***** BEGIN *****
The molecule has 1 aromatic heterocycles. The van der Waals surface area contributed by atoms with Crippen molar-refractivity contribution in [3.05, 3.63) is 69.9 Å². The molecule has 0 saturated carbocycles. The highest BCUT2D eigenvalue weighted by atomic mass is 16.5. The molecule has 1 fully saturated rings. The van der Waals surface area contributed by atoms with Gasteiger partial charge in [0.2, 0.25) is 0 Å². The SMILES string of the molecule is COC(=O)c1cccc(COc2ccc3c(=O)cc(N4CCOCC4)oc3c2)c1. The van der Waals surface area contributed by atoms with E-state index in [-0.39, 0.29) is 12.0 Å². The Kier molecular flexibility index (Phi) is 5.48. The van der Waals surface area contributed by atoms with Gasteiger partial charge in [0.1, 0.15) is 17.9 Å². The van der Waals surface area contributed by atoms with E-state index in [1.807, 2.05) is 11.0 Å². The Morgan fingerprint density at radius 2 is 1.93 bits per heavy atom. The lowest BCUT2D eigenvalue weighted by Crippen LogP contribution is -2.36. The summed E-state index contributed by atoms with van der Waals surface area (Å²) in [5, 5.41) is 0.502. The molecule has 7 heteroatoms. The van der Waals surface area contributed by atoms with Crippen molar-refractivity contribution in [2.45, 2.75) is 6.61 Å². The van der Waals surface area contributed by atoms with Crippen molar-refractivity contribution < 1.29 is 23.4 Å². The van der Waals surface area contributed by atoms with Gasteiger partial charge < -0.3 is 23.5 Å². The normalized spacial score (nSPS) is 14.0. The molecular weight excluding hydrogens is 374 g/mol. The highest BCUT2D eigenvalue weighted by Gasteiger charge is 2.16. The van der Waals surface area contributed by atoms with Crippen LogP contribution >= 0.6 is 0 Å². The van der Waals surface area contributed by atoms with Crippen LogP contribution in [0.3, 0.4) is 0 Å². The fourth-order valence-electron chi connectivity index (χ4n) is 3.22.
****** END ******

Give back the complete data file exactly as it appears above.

The molecule has 1 aromatic heterocycles. The van der Waals surface area contributed by atoms with Crippen molar-refractivity contribution in [3.05, 3.63) is 69.9 Å². The molecule has 0 saturated carbocycles. The highest BCUT2D eigenvalue weighted by atomic mass is 16.5. The molecule has 1 fully saturated rings. The van der Waals surface area contributed by atoms with Gasteiger partial charge in [0.2, 0.25) is 0 Å². The SMILES string of the molecule is COC(=O)c1cccc(COc2ccc3c(=O)cc(N4CCOCC4)oc3c2)c1. The van der Waals surface area contributed by atoms with E-state index in [-0.39, 0.29) is 12.0 Å². The Kier molecular flexibility index (Phi) is 5.48. The van der Waals surface area contributed by atoms with Gasteiger partial charge in [0.1, 0.15) is 17.9 Å². The van der Waals surface area contributed by atoms with E-state index in [1.807, 2.05) is 11.0 Å². The Morgan fingerprint density at radius 2 is 1.93 bits per heavy atom. The lowest BCUT2D eigenvalue weighted by Crippen LogP contribution is -2.36. The summed E-state index contributed by atoms with van der Waals surface area (Å²) in [5, 5.41) is 0.502. The molecule has 7 heteroatoms. The van der Waals surface area contributed by atoms with Crippen molar-refractivity contribution in [2.45, 2.75) is 6.61 Å². The van der Waals surface area contributed by atoms with Crippen molar-refractivity contribution < 1.29 is 23.4 Å². The van der Waals surface area contributed by atoms with Gasteiger partial charge < -0.3 is 23.5 Å². The normalized spacial score (nSPS) is 14.0. The molecular weight excluding hydrogens is 374 g/mol. The highest BCUT2D eigenvalue weighted by Gasteiger charge is 2.16. The van der Waals surface area contributed by atoms with Crippen LogP contribution >= 0.6 is 0 Å². The van der Waals surface area contributed by atoms with Crippen LogP contribution in [0.3, 0.4) is 0 Å². The fourth-order valence-electron chi connectivity index (χ4n) is 3.22.